Third, presence speaks as loud or louder than words. If we want to be more diverse then we need to reach out. We need to take the first step. I have found leaders in ethnic churches to be incredibly hospitable and open. They gladly open the doors, but more importantly open their hearts. Spending time together makes all the difference. It moves our theology from the head to the heart.

I affirm the SBC leadership for this intentional bold move into the future. I also invite them to First Baptist Church El Paso if they want to see this reality fleshed out in person.

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Filed under SBC, Southern Baptist Convention

Dark Lessons in the Light: Virtual Reality is Reality

The political and media world rocked this week by yet another scandal out of Washington. Rep. Anthony Weiner of New York confessed under pressure for his inappropriate actions in cyberspace. Apparently, Weiner sent lewd pictures of himself to several women along with a flood of sexually charges texts. His behavior has deeply marred his reputation, deeply wounded his wife, and made his name a laughing-stock around the nation. Once a shinning star in the Democratic party with his eyes set toward a possible run for the office of mayor of New York, Weiner now must wrestle with how to get up and move on with his life.

Weiner has learned a difficult lesson the hard way. We would be wise to learn from his example. The world-wide web can lure you into making some horrible mistakes. It gives the allusion of privacy, yet it is far more public can one might imagine.

In the parable of the soils, Jesus pointed out the significance of what happens below the surface. Roots bring forth life. Roots run deep and rarely can be seen, yet they hold the secret to everything that happens above the surface.

In the Sermon on the Mount, Jesus pointed out how what is done in secret counts. The real test of spirituality emerges in secret. Who we are when no one is looking tells the real story.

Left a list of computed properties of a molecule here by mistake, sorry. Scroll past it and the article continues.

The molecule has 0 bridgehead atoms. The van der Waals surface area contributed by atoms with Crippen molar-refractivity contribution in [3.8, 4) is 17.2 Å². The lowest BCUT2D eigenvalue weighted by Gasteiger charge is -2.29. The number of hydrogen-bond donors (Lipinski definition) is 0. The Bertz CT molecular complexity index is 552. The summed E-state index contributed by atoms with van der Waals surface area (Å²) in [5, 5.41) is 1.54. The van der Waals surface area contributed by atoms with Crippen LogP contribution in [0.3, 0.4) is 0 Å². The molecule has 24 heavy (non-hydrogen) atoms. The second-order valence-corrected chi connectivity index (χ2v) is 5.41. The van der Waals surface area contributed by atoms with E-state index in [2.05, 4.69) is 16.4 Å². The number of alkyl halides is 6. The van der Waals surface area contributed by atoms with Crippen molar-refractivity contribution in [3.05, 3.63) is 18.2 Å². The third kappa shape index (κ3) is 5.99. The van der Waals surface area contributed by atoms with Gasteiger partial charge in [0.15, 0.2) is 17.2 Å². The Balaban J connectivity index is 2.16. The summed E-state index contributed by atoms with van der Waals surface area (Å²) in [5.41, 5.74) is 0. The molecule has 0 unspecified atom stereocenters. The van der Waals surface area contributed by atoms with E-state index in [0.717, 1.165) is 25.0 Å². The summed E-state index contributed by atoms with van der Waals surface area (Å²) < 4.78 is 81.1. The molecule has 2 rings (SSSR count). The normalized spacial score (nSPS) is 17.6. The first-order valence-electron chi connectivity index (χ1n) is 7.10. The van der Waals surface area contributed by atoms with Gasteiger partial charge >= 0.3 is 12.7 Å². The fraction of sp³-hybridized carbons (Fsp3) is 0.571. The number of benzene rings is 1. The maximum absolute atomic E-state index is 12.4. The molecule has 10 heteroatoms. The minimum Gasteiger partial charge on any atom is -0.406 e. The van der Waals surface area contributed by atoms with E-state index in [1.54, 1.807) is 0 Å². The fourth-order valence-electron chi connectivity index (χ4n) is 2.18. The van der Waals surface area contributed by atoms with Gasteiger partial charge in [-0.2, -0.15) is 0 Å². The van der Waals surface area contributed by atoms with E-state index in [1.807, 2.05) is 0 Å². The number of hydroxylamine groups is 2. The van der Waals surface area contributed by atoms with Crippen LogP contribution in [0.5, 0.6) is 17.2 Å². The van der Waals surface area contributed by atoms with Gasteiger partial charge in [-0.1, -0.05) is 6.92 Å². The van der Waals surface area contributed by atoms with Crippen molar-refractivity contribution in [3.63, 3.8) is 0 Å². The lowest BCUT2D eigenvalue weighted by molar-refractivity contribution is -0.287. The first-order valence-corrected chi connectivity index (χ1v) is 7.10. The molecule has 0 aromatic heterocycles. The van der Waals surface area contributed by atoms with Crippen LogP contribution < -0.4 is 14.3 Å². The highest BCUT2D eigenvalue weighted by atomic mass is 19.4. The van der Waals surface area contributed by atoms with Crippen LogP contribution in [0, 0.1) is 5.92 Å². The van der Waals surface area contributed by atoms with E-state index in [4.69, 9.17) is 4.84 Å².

Solomon had it right when he wrote years ago:

13 Now all has been heard;
here is the conclusion of the matter:
Fear God and keep his commandments,
for this is the whole duty of man.
14 For God will bring every deed into judgment,
including every hidden thing,
whether it is good or evil.

Ecclesiastes 12:13-14 NIV

In reality there are no hidden things–especially in the eyes of God. The cyber-world reflects eternity. Once you hit the enter key the whole world can know what you did.

As I pray for Rep. Weiner and his wife during this trial of his own making, I pray God will protect my heart from the lure of secret sins. I must remind myself daily the warning the Lord gave to Cain in the earliest days of the human race:

7 If you do what is right, will you not be accepted? But if you do not do what is right, sin is crouching at your door; it desires to have you, but you must master it.” (Genesis 4:7 NIV)

The next time you go to your secret place meet God there and slam the door to sin crouching there to destroy you.

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Filed under Devotion, World Events

Confessions of a Scared Leader

El Paso: Last week I had the opportunity to spend the day in Juarez working with various Christian ministries. My plan was to cross the border around 8:00 a.m. and to cross back into the U.S. at 10:30 p.m. Even though I had been into Juarez on a couple of other occasions this was going to be my first full day in the city.

Since I live in El Paso, I know all too well the stories about the violence in Juarez.  Sadly the reports of the grisly murders and abductions have become commonplace. That is until you plan to enter the city. It is much like the old adage, “A minor surgery is always a surgery on someone else!”

I must confess the night before going into the city I tossed and turned. I knew I was going to go. I was confident the Lord was going to take care of me. I knew it was very important for me to join with my brothers and sisters in their struggles to advance the Kingdom against all odds, but in my flesh I struggled.